By David Pierce
Apple’s most important upgrade this year doesn’t cost $AUD1200, and you don’t have to go to the Apple Store to get it. In fact, after testing iOS 12 — the latest version of the software that powers iPhones and iPads — I suspect a lot of people can skip buying a new phone altogether this year.
iOS 12 brings plenty of new features, but its primary purpose is, to borrow an Apple phrase, to just work. Recently, iOS hasn’t just worked. Confusing interfaces and odd bugs have crept their way into the software, and if you had an older device, you practically had to pray to the processor gods that the latest software update wouldn’t slow your phone to a crawl. And often the gods didn’t answer.
Starting Monday, iOS 12 is rolling out to all the same devices that could run iOS 11. That means every iPhone since the 5s and every iPad since the Mini 2. (If you’re using a device older than those, it’s truly time for a new one.) I’ve been testing it on four devices that span Apple’s past five years: an iPhone X, an iPad Pro, an iPhone 6s and an iPad Mini 2. The best thing about iOS 12 is how well it runs on older gadgets. Though not quite as fast as my newer devices, they are close. And some of iOS 12’s features improve my relationship with the latest iPhones and iPads, too — in part by helping me use them less.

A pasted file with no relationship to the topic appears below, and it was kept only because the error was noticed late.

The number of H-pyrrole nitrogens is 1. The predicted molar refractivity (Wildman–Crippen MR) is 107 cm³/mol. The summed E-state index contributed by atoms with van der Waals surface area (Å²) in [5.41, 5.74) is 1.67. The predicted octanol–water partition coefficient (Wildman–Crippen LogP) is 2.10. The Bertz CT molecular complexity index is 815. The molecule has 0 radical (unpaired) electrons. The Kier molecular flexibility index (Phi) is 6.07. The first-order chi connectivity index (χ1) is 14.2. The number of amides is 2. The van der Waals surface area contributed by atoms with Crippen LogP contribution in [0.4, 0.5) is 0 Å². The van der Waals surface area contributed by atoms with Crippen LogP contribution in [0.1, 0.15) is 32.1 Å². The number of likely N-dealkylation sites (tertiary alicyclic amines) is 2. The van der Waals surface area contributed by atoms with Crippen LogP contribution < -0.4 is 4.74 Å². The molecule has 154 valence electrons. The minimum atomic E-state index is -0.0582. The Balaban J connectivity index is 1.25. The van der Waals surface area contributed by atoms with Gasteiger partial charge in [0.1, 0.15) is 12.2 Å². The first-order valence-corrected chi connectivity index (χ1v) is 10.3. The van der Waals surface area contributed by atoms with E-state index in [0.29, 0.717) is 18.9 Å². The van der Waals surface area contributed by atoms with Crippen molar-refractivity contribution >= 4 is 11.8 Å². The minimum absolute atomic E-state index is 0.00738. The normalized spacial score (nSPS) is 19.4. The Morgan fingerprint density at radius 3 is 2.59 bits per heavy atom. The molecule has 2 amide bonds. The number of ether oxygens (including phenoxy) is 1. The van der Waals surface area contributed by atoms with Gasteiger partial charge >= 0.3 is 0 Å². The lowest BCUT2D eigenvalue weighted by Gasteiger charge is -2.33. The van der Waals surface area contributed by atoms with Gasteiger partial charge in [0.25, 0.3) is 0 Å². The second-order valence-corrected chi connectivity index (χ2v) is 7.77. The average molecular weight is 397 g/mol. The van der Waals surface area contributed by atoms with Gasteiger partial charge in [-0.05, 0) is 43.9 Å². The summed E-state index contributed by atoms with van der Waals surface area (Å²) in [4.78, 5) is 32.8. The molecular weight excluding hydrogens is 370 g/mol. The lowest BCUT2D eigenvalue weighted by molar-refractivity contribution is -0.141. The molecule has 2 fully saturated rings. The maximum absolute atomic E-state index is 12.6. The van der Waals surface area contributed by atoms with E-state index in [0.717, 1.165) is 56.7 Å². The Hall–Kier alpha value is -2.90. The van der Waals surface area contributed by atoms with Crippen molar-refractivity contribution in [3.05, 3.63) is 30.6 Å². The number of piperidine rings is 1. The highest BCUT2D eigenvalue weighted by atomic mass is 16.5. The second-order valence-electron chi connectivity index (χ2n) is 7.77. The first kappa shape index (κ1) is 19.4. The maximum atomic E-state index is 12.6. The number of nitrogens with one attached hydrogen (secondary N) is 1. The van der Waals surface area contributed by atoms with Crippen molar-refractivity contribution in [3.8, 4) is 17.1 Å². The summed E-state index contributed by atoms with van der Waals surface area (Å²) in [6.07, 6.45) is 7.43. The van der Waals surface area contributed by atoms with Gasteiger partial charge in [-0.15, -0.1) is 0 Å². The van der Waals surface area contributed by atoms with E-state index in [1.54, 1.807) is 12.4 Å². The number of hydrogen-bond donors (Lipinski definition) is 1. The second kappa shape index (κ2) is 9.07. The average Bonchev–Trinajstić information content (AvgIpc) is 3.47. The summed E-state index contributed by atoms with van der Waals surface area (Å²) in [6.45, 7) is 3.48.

Want to know how often you look at your phone or set some boundaries for your Instagram usage? That’s what the new Screen Time page is for.
Apple has made a big deal about Screen Time, its new feature for tracking how much time you spend in apps and on your phone. So far, I have gotten little benefit from the feature. As my colleague Joanna Stern noted, it is too easy to ignore the warnings about exceeding my limit in an app — and besides, I already knew I used my phone too much.
Two other features in iOS 12 have been far more useful in that regard. Anytime I get a notification, I can swipe left and quickly change settings for that app’s notifications. They can appear quietly, showing up in my notification list but not buzzing or lighting up my phone, or they can stop completely.
You can set Do Not Disturb to automatically turn off after an hour, or whenever you leave your current location (for instance, a cinema)
Apple has vastly improved its Do Not Disturb feature, which quiets all my phone’s notifications and buzzes. I can turn on DND for an hour or until I leave my current location, both of which I’ve found hugely helpful. A DND feature called Bedtime will hide all your overnight notifications until morning. I recommend setting it to end after you’ve had your coffee and are ready to face the day.
Siri is at the centre of most of iOS 12’s most ambitious features. Surprisingly, that is good news.
Take Siri Shortcuts. The new app allows you to set up custom routines on your phone, with surprising power and granularity. Since iOS 12 wasn’t publicly available during my testing, most apps didn’t yet support it, but I still set up a few I use frequently. When I say “Hey Siri, I need coffee” or tap the corresponding icon in the Shortcuts app, Siri searches for coffee shops nearby, shows me the closest few, then provides Google Maps navigation to whichever one I tap. If I say “Send this to Anna,” it grabs the URL of whatever webpage I am looking at and texts it to my wife.